Burma’s Military Regime and the Asian Cold War [2]INTERVIEW

Burma’s Military Regime and the Asian Cold War [2]INTERVIEW

Photo by Aye Chan

 

This is the interview with Prof.Aye Chan on his article “Burma’s Military Regime and Asia’s New “Cold War.” at The Liberty Magazine (2010, Dec).

 

Aye Chan is a historian and professor at Kanda University of International Studies Japan. After studying at Kyoto University, Ph.D in history of Burma, .he was detained in Burma’s jail for 7 years from 1990 to 1997 for pro-democracy movement. Aung San Suu Kyi, Burma’s Nobel Peace laureate who is currently under house arrest, was also a researcher at Kyoto University during the same period.

Q: Nobel Peace Prize was awarded to a Chinese human rights activist this year (Oct.8, 2010). China has been taking aggressive stances on the territorial issues with ASEAN nations, and Japan recently on Senkaku islands. But the prize gave a clear message to Chinese government that the world does not stand for China, and would never give in. Tell us what you think.

I.   The Norwegian Nobel Prize Committee is an independent institution. However, it has been well aware of the peoples who are struggling for peace and human rights over the world. The committee always responds the quest of different peoples in the world for democracy and human rights. Awarding Nobel Price to Liu Xiao Bo, the Chinese Human Rights activist signifies the support of international community than the attitude of Norwegian Prize Committee. China is one of the five permanent members of United Nations Security Council. The International Bill of Human Rights is part of International Covenant on Civil and Political Rights of 1966. A Permanent Member of Security Council, wielding Veto Power is obviously taking no care of the U.N. Covenant. The Burmese military regime is following the Chinese way.

 

Q: On your article, we learn the Alfred Mahan's theory affecting international politics.
 Geo-political theories may become key factor for the national security or international security on any nations. In other word, Diplomacy depends on geo-political tactics in the 21st century? 

 

II.        It is clear that geopolitical factors are important for the national security and the spread of a country’s influence on its neighboring countries. Alfred Thayer Mahan pointed out the naval power to command the sea was the key to power in foreign policy. Since the second half of nineteenth century the United States, Japan and European Colonial Powers were influenced by this theory. The theory has not yet been obsolete in the twenty-first century. We in the early twenty-first century is going to witness the race of naval power in the seas. China seems to be preparing for a race of naval power with the United States in the Pacific and with India in the Indian Ocean.

 

Q: It is very interesting to see that China has ambition to achieve the combination of Ming(SeaPower) and Yuan(Land Power) Dynasty in the 21 century. Tell us what you think.

III.        Sino centrism (中華思想) still plays an important role in Chinese Foreign Policy. In the dynastic eras, invasion or demanding submission was the tactics. In the twenty-first century this strategy is out of question and Beijing began to use “Soft Power Policy.” Although the Chinese would not be able to put all the areas of Eurasia that the Mongol Army invaded, they want to maintain as much as they can. Beijing refused to recognize the McMahon Line that demarcated boundary between British India and China under Ching (Manchu) dynasty. It shows their intension to extend their landmass empire. The Ming Dynasty established sea routes that were used for trade with Japan, South and Southeast Asia. Beijing might be dreaming combination of these two phenomena.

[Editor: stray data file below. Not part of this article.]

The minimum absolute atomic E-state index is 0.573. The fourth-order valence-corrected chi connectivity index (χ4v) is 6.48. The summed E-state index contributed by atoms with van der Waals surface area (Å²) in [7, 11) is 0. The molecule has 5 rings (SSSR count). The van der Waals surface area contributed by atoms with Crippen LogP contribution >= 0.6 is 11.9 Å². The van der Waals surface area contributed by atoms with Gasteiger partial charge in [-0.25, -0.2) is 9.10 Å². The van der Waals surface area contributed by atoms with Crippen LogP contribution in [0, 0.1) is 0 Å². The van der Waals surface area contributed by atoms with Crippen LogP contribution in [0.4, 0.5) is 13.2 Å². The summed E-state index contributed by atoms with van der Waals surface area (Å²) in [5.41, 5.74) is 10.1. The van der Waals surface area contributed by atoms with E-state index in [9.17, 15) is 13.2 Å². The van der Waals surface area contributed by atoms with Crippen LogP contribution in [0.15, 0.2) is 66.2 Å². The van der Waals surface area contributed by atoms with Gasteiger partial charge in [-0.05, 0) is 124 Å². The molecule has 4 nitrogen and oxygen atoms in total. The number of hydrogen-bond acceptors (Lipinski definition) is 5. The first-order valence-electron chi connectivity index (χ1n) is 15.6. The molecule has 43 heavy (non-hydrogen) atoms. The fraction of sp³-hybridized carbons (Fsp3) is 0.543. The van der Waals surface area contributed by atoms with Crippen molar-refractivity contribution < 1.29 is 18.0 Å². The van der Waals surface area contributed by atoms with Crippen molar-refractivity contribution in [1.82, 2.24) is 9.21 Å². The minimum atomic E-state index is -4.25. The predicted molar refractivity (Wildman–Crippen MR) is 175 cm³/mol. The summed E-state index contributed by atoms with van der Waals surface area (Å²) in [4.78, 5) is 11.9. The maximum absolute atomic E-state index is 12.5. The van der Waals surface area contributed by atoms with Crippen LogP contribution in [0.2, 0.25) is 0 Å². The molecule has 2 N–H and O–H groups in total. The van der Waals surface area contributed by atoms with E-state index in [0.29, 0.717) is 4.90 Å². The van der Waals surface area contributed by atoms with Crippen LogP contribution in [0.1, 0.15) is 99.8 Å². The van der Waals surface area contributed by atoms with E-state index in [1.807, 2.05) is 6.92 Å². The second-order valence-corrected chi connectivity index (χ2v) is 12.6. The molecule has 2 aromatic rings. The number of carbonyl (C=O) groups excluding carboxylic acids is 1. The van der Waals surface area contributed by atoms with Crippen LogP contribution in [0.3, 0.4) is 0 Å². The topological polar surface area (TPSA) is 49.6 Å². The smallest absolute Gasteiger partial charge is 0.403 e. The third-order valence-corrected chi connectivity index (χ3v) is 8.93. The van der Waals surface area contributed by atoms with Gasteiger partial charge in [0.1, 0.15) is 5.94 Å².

Q:You wrote: An Axis of evil between North Korea and Burma. But this may be extended to Pakistan and Iran. And China plays a pivotal role on this Evil Empire.

 

IV.    An axis of Evil between Burma and North Korea has been established. However there are cultural and religious obstacles to extend it to Iran and Pakistan under Beijing’s sponsorship. These two Muslim countries will exist as China’s close allies for some decades.

 

Q: And finally, you told me before very interesting story: Whether people across the planet in the 21st century would enjoy free world, or live under authoritarian system depends on how we act today against China in particular. This is what you want to tell us on this article?

 

V.        Samuel Huntington predicted that the twenty-first century would be the “Age of Colliding Civilizations.” That is coming true. That can be interpreted that there will be collision of Democracy and Authoritarianism. China denounced the Nobel Price Committee when Dalai Lama was awarded Nobel peace price in 1989. That spiritual leader has been advocating peace and   freedom of religion in Tibet. Now they harshly criticized the committee again for awarding Liu. Beijing is still standing against democracy and human rights. In this case we should not consider much about the relations between the governments of developing countries and China. The peoples of these countries are not ignorant as their dictators think. In the age of electronic communications the liberalism spreads as fast as forest fire. Their struggle for freedom will win. We have to wait though.   

 

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